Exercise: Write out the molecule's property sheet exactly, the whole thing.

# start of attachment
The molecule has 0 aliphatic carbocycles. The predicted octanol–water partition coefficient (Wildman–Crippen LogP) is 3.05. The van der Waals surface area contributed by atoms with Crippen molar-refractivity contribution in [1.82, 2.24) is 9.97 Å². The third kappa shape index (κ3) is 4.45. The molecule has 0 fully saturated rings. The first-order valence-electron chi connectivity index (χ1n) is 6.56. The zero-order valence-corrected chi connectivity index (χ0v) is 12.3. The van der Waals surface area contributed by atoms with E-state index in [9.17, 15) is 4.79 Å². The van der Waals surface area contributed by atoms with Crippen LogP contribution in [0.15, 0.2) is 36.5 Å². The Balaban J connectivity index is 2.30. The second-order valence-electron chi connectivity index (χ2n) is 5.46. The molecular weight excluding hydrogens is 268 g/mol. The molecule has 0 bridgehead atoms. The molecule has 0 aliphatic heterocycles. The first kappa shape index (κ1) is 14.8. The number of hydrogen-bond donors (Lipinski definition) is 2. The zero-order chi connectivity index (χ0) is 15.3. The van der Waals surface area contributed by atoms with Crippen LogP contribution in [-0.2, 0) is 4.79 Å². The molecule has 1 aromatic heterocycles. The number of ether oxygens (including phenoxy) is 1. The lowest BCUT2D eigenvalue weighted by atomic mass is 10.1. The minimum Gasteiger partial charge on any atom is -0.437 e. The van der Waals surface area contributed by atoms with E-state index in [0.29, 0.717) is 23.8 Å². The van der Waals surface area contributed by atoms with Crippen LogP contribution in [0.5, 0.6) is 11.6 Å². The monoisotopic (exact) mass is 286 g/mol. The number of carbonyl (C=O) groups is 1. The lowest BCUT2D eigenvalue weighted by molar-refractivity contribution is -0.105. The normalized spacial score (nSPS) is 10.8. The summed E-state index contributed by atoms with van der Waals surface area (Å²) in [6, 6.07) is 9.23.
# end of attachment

The molecule has 0 aliphatic carbocycles. The predicted octanol–water partition coefficient (Wildman–Crippen LogP) is 3.05. The van der Waals surface area contributed by atoms with Crippen molar-refractivity contribution in [1.82, 2.24) is 9.97 Å². The third kappa shape index (κ3) is 4.45. The molecule has 0 fully saturated rings. The first-order valence-electron chi connectivity index (χ1n) is 6.56. The zero-order valence-corrected chi connectivity index (χ0v) is 12.3. The van der Waals surface area contributed by atoms with E-state index in [9.17, 15) is 4.79 Å². The van der Waals surface area contributed by atoms with Crippen LogP contribution in [0.15, 0.2) is 36.5 Å². The Balaban J connectivity index is 2.30. The second-order valence-electron chi connectivity index (χ2n) is 5.46. The molecular weight excluding hydrogens is 268 g/mol. The molecule has 0 bridgehead atoms. The molecule has 0 aliphatic heterocycles. The first kappa shape index (κ1) is 14.8. The number of hydrogen-bond donors (Lipinski definition) is 2. The zero-order chi connectivity index (χ0) is 15.3. The van der Waals surface area contributed by atoms with Crippen LogP contribution in [-0.2, 0) is 4.79 Å². The molecule has 1 aromatic heterocycles. The number of ether oxygens (including phenoxy) is 1. The lowest BCUT2D eigenvalue weighted by atomic mass is 10.1. The minimum Gasteiger partial charge on any atom is -0.437 e. The van der Waals surface area contributed by atoms with E-state index in [0.29, 0.717) is 23.8 Å². The van der Waals surface area contributed by atoms with Crippen LogP contribution in [0.5, 0.6) is 11.6 Å². The monoisotopic (exact) mass is 286 g/mol. The number of carbonyl (C=O) groups is 1. The lowest BCUT2D eigenvalue weighted by molar-refractivity contribution is -0.105. The normalized spacial score (nSPS) is 10.8. The summed E-state index contributed by atoms with van der Waals surface area (Å²) in [6, 6.07) is 9.23.